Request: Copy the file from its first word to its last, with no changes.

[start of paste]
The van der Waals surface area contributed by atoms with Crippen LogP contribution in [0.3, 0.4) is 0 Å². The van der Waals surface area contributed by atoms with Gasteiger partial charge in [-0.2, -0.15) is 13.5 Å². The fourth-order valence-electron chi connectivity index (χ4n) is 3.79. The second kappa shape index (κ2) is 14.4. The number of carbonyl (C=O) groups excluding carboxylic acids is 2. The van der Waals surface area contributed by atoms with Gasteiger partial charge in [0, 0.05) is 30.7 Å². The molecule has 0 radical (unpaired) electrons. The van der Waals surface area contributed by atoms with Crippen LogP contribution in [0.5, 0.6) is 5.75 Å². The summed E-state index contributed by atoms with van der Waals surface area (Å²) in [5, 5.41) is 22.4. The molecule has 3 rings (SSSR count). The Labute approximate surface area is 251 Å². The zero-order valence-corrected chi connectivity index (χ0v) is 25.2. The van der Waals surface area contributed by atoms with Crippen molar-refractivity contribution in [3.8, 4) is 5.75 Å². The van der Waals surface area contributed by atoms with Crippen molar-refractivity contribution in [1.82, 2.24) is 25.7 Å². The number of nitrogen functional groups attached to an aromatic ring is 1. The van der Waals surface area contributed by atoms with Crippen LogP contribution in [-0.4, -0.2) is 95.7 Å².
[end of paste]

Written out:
The van der Waals surface area contributed by atoms with Crippen LogP contribution in [0.3, 0.4) is 0 Å². The van der Waals surface area contributed by atoms with Gasteiger partial charge in [-0.2, -0.15) is 13.5 Å². The fourth-order valence-electron chi connectivity index (χ4n) is 3.79. The second kappa shape index (κ2) is 14.4. The number of carbonyl (C=O) groups excluding carboxylic acids is 2. The van der Waals surface area contributed by atoms with Gasteiger partial charge in [0, 0.05) is 30.7 Å². The molecule has 0 radical (unpaired) electrons. The van der Waals surface area contributed by atoms with Crippen LogP contribution in [0.5, 0.6) is 5.75 Å². The summed E-state index contributed by atoms with van der Waals surface area (Å²) in [5, 5.41) is 22.4. The molecule has 3 rings (SSSR count). The Labute approximate surface area is 251 Å². The zero-order valence-corrected chi connectivity index (χ0v) is 25.2. The van der Waals surface area contributed by atoms with Crippen molar-refractivity contribution in [3.8, 4) is 5.75 Å². The van der Waals surface area contributed by atoms with Crippen molar-refractivity contribution in [1.82, 2.24) is 25.7 Å². The number of nitrogen functional groups attached to an aromatic ring is 1. The van der Waals surface area contributed by atoms with Crippen LogP contribution in [-0.4, -0.2) is 95.7 Å².